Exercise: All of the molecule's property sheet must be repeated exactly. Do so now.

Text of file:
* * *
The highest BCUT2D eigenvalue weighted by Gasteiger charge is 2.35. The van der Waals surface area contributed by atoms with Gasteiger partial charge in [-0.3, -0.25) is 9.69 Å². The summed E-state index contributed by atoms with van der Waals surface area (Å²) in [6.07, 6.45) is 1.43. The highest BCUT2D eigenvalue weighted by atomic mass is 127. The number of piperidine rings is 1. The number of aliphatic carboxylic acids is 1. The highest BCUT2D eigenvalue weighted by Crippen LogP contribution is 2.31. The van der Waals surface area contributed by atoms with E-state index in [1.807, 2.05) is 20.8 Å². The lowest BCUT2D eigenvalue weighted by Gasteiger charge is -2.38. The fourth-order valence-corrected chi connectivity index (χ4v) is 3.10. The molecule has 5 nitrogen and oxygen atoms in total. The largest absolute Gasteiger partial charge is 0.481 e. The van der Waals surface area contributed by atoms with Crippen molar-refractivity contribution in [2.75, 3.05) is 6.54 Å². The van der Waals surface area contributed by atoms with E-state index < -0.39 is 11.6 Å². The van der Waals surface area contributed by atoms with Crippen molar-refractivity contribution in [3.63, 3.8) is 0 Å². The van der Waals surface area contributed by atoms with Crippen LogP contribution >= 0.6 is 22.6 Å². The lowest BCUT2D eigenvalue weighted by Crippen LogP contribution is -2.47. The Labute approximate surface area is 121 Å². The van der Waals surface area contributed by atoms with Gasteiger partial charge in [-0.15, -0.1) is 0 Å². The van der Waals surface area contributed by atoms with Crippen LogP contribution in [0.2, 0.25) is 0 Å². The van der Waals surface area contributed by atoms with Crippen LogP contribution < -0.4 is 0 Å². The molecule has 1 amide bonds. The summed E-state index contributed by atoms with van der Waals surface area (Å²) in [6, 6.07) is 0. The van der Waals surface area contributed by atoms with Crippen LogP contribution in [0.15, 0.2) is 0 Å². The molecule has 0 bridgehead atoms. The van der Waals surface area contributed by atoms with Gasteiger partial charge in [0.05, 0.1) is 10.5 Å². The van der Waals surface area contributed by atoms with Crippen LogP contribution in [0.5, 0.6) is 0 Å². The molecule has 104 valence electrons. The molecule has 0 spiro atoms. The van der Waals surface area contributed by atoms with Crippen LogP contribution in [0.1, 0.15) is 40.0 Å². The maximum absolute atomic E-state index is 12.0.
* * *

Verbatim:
The highest BCUT2D eigenvalue weighted by Gasteiger charge is 2.35. The van der Waals surface area contributed by atoms with Gasteiger partial charge in [-0.3, -0.25) is 9.69 Å². The summed E-state index contributed by atoms with van der Waals surface area (Å²) in [6.07, 6.45) is 1.43. The highest BCUT2D eigenvalue weighted by atomic mass is 127. The number of piperidine rings is 1. The number of aliphatic carboxylic acids is 1. The highest BCUT2D eigenvalue weighted by Crippen LogP contribution is 2.31. The van der Waals surface area contributed by atoms with E-state index in [1.807, 2.05) is 20.8 Å². The lowest BCUT2D eigenvalue weighted by Gasteiger charge is -2.38. The fourth-order valence-corrected chi connectivity index (χ4v) is 3.10. The molecule has 5 nitrogen and oxygen atoms in total. The largest absolute Gasteiger partial charge is 0.481 e. The van der Waals surface area contributed by atoms with Crippen molar-refractivity contribution in [2.75, 3.05) is 6.54 Å². The van der Waals surface area contributed by atoms with E-state index < -0.39 is 11.6 Å². The van der Waals surface area contributed by atoms with Crippen molar-refractivity contribution in [3.63, 3.8) is 0 Å². The van der Waals surface area contributed by atoms with Crippen LogP contribution >= 0.6 is 22.6 Å². The lowest BCUT2D eigenvalue weighted by Crippen LogP contribution is -2.47. The Labute approximate surface area is 121 Å². The van der Waals surface area contributed by atoms with Gasteiger partial charge in [-0.15, -0.1) is 0 Å². The van der Waals surface area contributed by atoms with Crippen LogP contribution in [0.2, 0.25) is 0 Å². The van der Waals surface area contributed by atoms with Crippen LogP contribution < -0.4 is 0 Å². The molecule has 1 amide bonds. The summed E-state index contributed by atoms with van der Waals surface area (Å²) in [6, 6.07) is 0. The van der Waals surface area contributed by atoms with Crippen LogP contribution in [0.15, 0.2) is 0 Å². The molecule has 0 bridgehead atoms. The van der Waals surface area contributed by atoms with Gasteiger partial charge in [0.05, 0.1) is 10.5 Å². The van der Waals surface area contributed by atoms with Crippen LogP contribution in [0.5, 0.6) is 0 Å². The molecule has 104 valence electrons. The molecule has 0 spiro atoms. The van der Waals surface area contributed by atoms with Crippen LogP contribution in [0.1, 0.15) is 40.0 Å². The maximum absolute atomic E-state index is 12.0.